By STEVE PERSALL
Times Film Critic
The moral of Last Chance Harvey is that AARP members deserve cookie-cutter movie love, too. As long as they dutifully hew to cliches like having unusual jobs, meeting cutely, splitting tearfully and the ever-popular shopping spree montage with kicky background music.
Thank goodness it's old pros Dustin Hoffman and Emma Thompson doing the familiar dance of love, feet squarely planted on the shoe prints of too many romantic comedies to count. Their ages — he a spry 71, she pushing 50 — are the freshest things about Last Chance Harvey. The maturity factor and a brisk running time make Joel Hopkins' movie bearable.
Hoffman plays Harvey Shine, whose job as a commercial jingle composer is hanging by a piano wire. A new client believes his melodies are old-fashioned, and his boss (Richard Schiff) is glad to see Harvey heading to London for his estranged daughter's wedding. A plane crash in the Atlantic might make Harvey feel better.
Alas, he lands safely. Right out of the gate Harvey bumps into Kate Walker (Thompson), one of those airport survey takers that travelers try avoiding. Harvey rudely succeeds, but cinema serendipity is at work. They'll fatefully meet again, now with reason to banter, apologize and make a date. The more they learn about each other, the more Harvey wants to escort Kate to the wedding where he isn't wanted.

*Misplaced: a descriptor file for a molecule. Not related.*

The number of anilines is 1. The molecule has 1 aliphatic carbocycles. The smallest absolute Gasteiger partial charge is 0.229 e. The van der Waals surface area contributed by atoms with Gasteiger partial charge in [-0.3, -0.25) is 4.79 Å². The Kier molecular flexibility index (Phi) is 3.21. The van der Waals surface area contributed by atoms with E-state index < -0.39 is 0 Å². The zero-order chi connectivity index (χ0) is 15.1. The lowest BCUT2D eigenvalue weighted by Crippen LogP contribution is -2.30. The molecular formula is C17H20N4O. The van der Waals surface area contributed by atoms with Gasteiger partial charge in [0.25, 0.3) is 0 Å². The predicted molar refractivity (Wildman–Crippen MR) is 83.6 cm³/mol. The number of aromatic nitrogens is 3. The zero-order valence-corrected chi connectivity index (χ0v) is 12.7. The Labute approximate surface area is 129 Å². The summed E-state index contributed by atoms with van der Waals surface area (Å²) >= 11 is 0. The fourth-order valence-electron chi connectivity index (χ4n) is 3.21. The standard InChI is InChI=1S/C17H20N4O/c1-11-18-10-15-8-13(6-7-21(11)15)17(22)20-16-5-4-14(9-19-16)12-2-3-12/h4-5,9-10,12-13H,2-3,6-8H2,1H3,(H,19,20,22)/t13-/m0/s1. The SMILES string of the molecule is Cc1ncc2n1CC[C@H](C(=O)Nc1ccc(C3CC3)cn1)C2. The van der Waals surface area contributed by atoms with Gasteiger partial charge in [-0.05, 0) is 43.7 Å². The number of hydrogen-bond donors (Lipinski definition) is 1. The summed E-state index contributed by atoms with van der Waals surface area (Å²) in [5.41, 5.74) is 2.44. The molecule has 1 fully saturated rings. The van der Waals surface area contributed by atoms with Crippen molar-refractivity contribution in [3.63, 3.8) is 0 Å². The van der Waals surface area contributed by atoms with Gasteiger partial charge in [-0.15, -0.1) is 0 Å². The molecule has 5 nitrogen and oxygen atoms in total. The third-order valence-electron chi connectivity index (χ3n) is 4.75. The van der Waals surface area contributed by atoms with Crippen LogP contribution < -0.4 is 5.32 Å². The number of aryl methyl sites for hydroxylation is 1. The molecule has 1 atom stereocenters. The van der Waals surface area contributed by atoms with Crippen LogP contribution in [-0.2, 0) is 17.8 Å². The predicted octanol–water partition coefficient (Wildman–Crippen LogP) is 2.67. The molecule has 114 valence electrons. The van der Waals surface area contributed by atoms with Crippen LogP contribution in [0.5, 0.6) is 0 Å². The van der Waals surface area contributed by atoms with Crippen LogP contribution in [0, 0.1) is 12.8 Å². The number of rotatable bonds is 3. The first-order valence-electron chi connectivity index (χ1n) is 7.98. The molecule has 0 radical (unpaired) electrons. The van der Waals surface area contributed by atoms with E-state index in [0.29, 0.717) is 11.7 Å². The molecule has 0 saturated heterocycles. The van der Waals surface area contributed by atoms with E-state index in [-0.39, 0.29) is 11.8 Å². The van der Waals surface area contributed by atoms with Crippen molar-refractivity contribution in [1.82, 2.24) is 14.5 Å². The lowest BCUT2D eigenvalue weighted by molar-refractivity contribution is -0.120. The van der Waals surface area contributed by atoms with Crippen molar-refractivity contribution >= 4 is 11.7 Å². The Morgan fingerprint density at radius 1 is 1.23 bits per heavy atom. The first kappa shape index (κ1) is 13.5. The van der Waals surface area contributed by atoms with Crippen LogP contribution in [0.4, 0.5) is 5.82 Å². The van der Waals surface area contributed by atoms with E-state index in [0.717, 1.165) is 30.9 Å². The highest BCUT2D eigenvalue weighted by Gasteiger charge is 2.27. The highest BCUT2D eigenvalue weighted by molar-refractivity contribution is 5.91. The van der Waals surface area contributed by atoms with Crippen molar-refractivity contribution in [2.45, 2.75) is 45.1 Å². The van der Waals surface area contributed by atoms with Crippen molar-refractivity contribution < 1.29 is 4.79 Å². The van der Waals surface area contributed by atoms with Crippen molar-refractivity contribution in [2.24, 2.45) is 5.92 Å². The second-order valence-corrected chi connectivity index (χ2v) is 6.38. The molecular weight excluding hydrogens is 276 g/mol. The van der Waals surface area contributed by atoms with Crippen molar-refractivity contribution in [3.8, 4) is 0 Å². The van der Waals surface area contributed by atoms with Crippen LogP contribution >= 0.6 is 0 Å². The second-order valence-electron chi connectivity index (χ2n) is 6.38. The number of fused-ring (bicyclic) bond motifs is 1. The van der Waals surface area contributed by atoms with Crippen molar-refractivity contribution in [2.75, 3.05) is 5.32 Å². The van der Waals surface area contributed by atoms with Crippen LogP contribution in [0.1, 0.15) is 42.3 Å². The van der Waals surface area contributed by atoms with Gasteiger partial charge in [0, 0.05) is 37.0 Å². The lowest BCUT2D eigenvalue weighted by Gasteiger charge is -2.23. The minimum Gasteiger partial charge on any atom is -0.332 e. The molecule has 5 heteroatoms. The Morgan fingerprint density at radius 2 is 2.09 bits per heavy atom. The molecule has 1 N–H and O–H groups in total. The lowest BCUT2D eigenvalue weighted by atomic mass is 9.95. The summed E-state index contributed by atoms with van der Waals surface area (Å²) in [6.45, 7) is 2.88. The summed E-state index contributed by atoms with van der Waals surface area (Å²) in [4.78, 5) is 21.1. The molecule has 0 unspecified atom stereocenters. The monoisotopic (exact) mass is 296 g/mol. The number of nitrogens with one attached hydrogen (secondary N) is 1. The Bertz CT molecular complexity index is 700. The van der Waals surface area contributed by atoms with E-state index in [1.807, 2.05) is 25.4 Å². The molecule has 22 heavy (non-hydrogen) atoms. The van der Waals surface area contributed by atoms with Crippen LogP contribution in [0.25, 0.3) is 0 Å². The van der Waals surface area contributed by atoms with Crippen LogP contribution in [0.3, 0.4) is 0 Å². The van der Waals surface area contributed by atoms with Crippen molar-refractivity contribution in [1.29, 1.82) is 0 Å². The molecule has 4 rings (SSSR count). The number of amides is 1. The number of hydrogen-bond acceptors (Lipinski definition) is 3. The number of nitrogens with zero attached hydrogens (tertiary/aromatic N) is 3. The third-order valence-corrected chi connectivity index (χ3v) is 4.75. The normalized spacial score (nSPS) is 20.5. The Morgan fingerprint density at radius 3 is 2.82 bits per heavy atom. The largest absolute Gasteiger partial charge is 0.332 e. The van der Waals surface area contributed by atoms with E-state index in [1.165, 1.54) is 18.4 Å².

Despite some cliched back story, this is a good role for Hoffman, perhaps his last chance as a leading man. He celebrates the occasion by toning down the vocal tics that mark his showier character roles. It's a deep yet unaffected performance, cautiously steering through Harvey's self-inflicted parental problems while maybe falling in love. Some confessional scenes are written ham-handed by Hopkins, especially Harvey's TMI wedding reception toast, but Hoffman always rises above the page.
On the other hand, Thompson appears uncomfortable beyond Kate's problems, which include her live-in mother (Eileen Atkins) thinking the new neighbor is a murderer. Thompson's performance consists mostly of listening to malarkey and curtly brushing it off. Kate never wilts or blooms as much as Harvey, another fault of Hopkins' screenplay.
Eventually all those worry lines become smiles, after the obligatory third act misunderstanding gets talked out. Casting isn't the only thing old about this movie. Last Chance Harvey is merely an inferior addition to the list of menopausal romances usually starring Jack Nicholson and/or Diane Keaton. Hopkins' movie may as well be titled Something's Gotta Give As Good As It Gets.
Steve Persall can be reached at firstname.lastname@example.org or (727) 893-8365. Read his blog, Reeling in the Years, at blogs.tampabay.com/movies.